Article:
Getting to “Yes, and…”


In many of our synagogues, the spring is a time of new. There could be a new president, different rabbinic leadership and/or change in senior staff. Come springtime, some board members are in process of ending their terms and new voices are joining the leadership table.

How often with the “new” do we also consider what needs to change with the “old”? Even the addition of one new person leads to a whole new table.

Let’s consider the following conversation between a new and existing board member.

New Board Member:

  • I think that we had a great new member dinner. I was excited to see so many new faces enjoying Shabbat together. I was thinking that maybe next year we can offer babysitting so that more parents with little kids can attend.

Responses from existing board members:

  • No, but we tried last year and couldn’t get anyone to babysit.
  • No, but we don’t have the money in the budget to pay babysitters.
  • No, but it won’t make a difference. Young families don’t really care about being a member of the synagogue.

Now imagine if the responses were started with “yes, and…”

  • Yes, and we can ask the Hebrew school students to see if anyone would be interested in babysitting.
  • Yes, and we can ask the new families to pay a minimal amount to cover babysitting.
  • Yes, and what if we matched new members with longer time members so that they could get to know each other?

Lessons from Improv

Improv is a tool in drama that encourages creativity and spontaneity. An improv exercise that demonstrates the importance of changing the conversation from “no, but” to “yes, and” can help longer time members be open to new ideas and approaches instead of shutting out the hopeful suggestions of new leaders.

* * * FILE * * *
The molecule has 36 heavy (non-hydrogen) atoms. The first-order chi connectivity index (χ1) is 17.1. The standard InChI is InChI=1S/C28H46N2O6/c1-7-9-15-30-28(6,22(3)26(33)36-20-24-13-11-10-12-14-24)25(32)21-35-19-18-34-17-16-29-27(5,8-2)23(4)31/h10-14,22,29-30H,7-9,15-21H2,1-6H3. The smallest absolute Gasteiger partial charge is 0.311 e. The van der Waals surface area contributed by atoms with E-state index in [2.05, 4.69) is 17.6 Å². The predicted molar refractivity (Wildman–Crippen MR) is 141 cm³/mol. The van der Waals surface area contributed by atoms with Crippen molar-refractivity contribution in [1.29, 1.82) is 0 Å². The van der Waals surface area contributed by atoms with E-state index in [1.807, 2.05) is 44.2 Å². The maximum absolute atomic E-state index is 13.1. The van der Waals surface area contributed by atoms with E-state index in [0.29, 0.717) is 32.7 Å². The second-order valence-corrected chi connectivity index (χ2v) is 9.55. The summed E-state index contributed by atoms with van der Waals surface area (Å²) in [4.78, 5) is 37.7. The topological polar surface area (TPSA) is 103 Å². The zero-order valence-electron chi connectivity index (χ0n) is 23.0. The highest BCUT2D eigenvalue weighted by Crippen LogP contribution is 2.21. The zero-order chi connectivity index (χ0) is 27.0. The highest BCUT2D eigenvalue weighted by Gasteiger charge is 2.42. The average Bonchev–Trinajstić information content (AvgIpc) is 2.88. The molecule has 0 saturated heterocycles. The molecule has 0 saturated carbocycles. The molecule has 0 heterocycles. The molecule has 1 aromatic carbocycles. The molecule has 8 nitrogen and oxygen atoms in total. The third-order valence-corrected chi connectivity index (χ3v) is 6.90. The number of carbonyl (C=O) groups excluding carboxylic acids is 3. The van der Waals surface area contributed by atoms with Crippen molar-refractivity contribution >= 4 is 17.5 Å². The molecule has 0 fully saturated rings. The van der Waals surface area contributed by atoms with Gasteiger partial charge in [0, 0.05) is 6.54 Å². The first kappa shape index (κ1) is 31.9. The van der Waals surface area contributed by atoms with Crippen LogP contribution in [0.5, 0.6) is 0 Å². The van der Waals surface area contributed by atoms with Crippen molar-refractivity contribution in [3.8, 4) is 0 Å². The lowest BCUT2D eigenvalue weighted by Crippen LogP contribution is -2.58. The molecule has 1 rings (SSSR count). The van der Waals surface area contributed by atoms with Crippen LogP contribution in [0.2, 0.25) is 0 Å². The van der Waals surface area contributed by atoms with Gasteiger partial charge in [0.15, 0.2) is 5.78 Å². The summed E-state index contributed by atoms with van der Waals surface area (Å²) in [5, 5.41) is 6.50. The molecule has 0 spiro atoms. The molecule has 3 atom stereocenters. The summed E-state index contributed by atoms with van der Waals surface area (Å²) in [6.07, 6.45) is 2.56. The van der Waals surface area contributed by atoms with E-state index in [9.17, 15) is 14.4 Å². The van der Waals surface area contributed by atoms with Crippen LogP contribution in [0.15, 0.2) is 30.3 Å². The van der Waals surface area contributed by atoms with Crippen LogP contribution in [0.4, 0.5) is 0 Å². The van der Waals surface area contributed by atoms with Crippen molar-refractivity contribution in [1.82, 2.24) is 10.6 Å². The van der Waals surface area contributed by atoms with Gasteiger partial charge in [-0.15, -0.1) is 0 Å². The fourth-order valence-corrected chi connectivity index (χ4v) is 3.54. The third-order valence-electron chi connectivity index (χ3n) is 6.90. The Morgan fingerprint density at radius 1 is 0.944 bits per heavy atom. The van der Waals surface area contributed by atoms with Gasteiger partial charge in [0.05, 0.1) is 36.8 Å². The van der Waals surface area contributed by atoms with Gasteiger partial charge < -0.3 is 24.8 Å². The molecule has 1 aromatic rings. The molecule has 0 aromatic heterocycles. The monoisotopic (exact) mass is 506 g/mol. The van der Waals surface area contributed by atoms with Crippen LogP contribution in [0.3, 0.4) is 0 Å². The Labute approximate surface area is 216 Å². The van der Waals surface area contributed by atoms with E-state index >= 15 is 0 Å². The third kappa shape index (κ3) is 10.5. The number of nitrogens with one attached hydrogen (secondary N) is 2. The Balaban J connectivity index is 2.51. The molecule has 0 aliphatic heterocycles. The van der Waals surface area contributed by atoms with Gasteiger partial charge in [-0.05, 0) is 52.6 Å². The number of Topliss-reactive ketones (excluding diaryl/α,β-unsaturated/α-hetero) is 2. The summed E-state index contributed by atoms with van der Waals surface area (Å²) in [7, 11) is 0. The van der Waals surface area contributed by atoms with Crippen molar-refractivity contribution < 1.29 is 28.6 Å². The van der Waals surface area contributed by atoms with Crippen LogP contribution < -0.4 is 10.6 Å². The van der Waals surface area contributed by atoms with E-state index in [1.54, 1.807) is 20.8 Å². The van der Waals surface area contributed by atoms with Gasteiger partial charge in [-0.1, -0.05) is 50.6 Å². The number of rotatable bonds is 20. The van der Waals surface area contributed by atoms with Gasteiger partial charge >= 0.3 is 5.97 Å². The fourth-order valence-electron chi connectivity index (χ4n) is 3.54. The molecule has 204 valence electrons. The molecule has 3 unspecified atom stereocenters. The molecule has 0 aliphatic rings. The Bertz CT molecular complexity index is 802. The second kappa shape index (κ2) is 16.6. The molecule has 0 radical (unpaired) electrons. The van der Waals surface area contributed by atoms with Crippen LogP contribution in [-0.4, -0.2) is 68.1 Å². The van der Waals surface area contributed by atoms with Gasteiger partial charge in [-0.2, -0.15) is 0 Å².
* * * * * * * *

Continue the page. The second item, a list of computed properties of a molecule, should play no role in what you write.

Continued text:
Sulam for Emerging Leaders (SEL), is a USCJ program that helps prospective leaders within congregations transition from the sidelines to the center of Congregational life. At the end of each SEL session, the group is encouraged to prepare a list of leadership questions to the current board. Imagine if the answer to each question begun with “no, but” instead of “yes, and?” Would a prospective board member be inspired to take a seat at the table if the only conversations that take place are ones during which new ideas are shut down and cast aside?

We are living in a time during which it is imperative to make room for both tradition and innovation—for those who want to continue the services that they grew up with and the programs that they hold dear and those who seek the opportunity to create their own meaningful experiences. “Yes, and….”

Responding to a new idea with “yes, and” allows leaders to be in dialogue with each other. Building on an idea and showing enthusiasm about the option of creating something new that can satisfy a multitude of needs and interests can open a door to innovation and partnership. When our immediate response is “no, but,” there is an abrupt end to the conversation closing the door to all possibilities.

Next time a new board members offers a suggestion away from the norm, try modeling a response by using “yes, and.” This will open the suggestion for dialogue. It may be that in the end the idea needs to be explored further before it can be implemented-that’s okay too. But if you’re only saying or suggesting “but, no,” you can only expect the same in return.

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